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What is the recommended value of key_buffer_size in MySQL?

Question – I am tuning MySQL on my Linux box and my question is what is the recommended value of the variable key_buffer_size in MySQL? Should I increase it for better performance?

The key_buffer_size indicates the size of the key cache that MySQL uses to store indexes in memory. The cache stores index blocks in memory to avoid reading the disk repeatedly. The key_buffer_size is one of the most important variables to tune to improve MySQL database performance. The index blocks of MyISAM tables are stored in the key cache and are accessible to all processes which use MySQL globally.

The maximum size of the key_buffer_size variable is 4 GB on 32 bit machines, and larger for 64 bit machines. MySQL recommends that you keep the key_buffer_size less than or equal to 25% of the RAM on your machine. This also depends on the other processes that use memory on the machine and it is wise to check if you consistently have 25% of free memory using the Linux command free. More on this later.

Should you increase the key_buffer_size?

First, we must inspect some statistics on the key buffer. Login to your mysql admin tool on the command prompt:

mysql -u databaseuser -p

And then, use the following command when you get the mysql prompt:

mysql> SHOW STATUS LIKE "key%";
+------------------------+-----------+
| Variable_name          | Value     |
+------------------------+-----------+
| Key_blocks_not_flushed | 0         |
| Key_blocks_unused      | 0         |
| Key_blocks_used        | 231960    |
| Key_read_requests      | 663954641 |
| Key_reads              | 7451404   |
| Key_write_requests     | 2189484   |
| Key_writes             | 2159580   |
+------------------------+-----------+
7 rows in set (1.42 sec)

mysql>

The two variable of interest are the key_reads and the key_read_requests.

Key_reads: This variable represents the number of reads from disk instead of from the cache.
Key_read_requests: This variable represents the number of read requests to read a block from the cache.

So the following variable represents the cache hit percentage:

key_cache_hit_percentage = (1 - Key_reads/Key_read_requests) * 100

If your key_cache_hit_percentage is high, you don’t need to increase the key_buffer_size as it will not have much effect. In my case, the key_cache_hit_percentage is about 98% which is quite high. So increasing the key_buffer_size will not help much. But I already have a key_buffer_size of 256 mega bytes. See what hit percentage you get and if the value is close to 90% to 100%, you already have an optimized key_buffer_size. But if it is less, it may help immensely to increase the key buffer.

Note again, that MySQL recommends that you keep the value of the buffer to 25% or less of your physical RAM size.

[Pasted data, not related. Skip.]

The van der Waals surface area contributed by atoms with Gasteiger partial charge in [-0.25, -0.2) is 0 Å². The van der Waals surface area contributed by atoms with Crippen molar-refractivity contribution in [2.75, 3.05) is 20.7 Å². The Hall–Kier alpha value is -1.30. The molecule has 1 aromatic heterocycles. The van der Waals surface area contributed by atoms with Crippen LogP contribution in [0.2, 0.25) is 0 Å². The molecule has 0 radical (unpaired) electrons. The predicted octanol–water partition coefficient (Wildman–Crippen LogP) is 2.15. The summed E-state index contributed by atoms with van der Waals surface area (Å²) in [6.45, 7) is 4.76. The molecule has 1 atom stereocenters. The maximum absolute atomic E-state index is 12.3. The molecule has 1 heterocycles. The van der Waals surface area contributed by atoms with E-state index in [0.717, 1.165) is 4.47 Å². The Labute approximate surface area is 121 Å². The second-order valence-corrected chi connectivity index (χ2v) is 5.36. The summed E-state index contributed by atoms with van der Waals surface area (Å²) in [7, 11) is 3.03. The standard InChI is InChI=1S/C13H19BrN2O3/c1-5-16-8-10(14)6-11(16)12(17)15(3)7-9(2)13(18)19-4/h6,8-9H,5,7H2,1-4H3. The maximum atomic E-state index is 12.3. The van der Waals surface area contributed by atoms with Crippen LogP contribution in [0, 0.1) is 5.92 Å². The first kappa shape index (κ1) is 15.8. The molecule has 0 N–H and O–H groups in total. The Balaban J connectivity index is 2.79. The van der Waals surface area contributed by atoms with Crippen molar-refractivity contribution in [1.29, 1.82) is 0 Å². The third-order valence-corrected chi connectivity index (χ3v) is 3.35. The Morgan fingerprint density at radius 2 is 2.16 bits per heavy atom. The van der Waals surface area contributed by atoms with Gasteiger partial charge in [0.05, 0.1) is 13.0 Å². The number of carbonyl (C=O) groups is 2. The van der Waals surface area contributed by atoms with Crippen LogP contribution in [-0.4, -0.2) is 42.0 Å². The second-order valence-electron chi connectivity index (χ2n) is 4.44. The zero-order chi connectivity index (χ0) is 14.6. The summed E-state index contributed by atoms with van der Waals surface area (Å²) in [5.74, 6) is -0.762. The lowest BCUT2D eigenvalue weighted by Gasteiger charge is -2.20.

Before you decide to increase the key_buffer_size, you must inspect your free memory:

ewhathow@ewhathow.com [~]# free -mt
             total       used       free     shared    buffers     cached
Mem:          2048       2038          9          0          0       1505
-/+ buffers/cache:        532       1515
Swap:         2048        747       1300
Total:        4096       2786       1309

The above output of the free command shows that I have about 1.5 GB of memory free on my machine. So I can safely increase the key_buffer_size.

How to increase the key_buffer_size?

First locate your my.cnf file:

ewhathow@ewhathow.com [~]# mysql --help | grep my.cnf
/etc/mysql/my.cnf /etc/my.cnf ~/.my.cnf
ewhathow@ewhathow.com [~]#

On my Linux CentOS box, the MySQL config file is located at /etc/my.cnf.

Now check what buffer size you already have in my.cnf:

ewhathow@ewhathow.com [~]# grep -i key_buffer_size /etc/my.cnf
key_buffer_size=16M
ewhathow@ewhathow.com [~]#

The key_buffer_size is set to 16 mega bytes. Now open the file /etc/my.cnf in your editor and change this value!

vi /etc/my.cnf

And, change the line to something like:

key_buffer_size=256M

Replace 256M to something that you have calculated for your machine.

So that was a quick tutorial on the key_buffer_size variable of MySQL. You must tune the MySQL default installation to improve its performance and the key buffer cache is a very important variable to tune. Follow the guidelines mentioned in this article, especially calculating your hit percentage, and then determine the optimal value of the variable. Increasing the key_buffer_size can also result in a highly reduced number of major page faults! I hope this article was useful to you!

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Comments on this entry are closed.

  • MAdhur February 28, 2014, 1:54 pm

    Thanx a lot,
    Very clean tutorial…

  • Javier April 30, 2014, 10:11 am

    Thanks for the explanation, but I’m sure Unix admins will not accept your explanation regarding which portion of system memory should be considered free…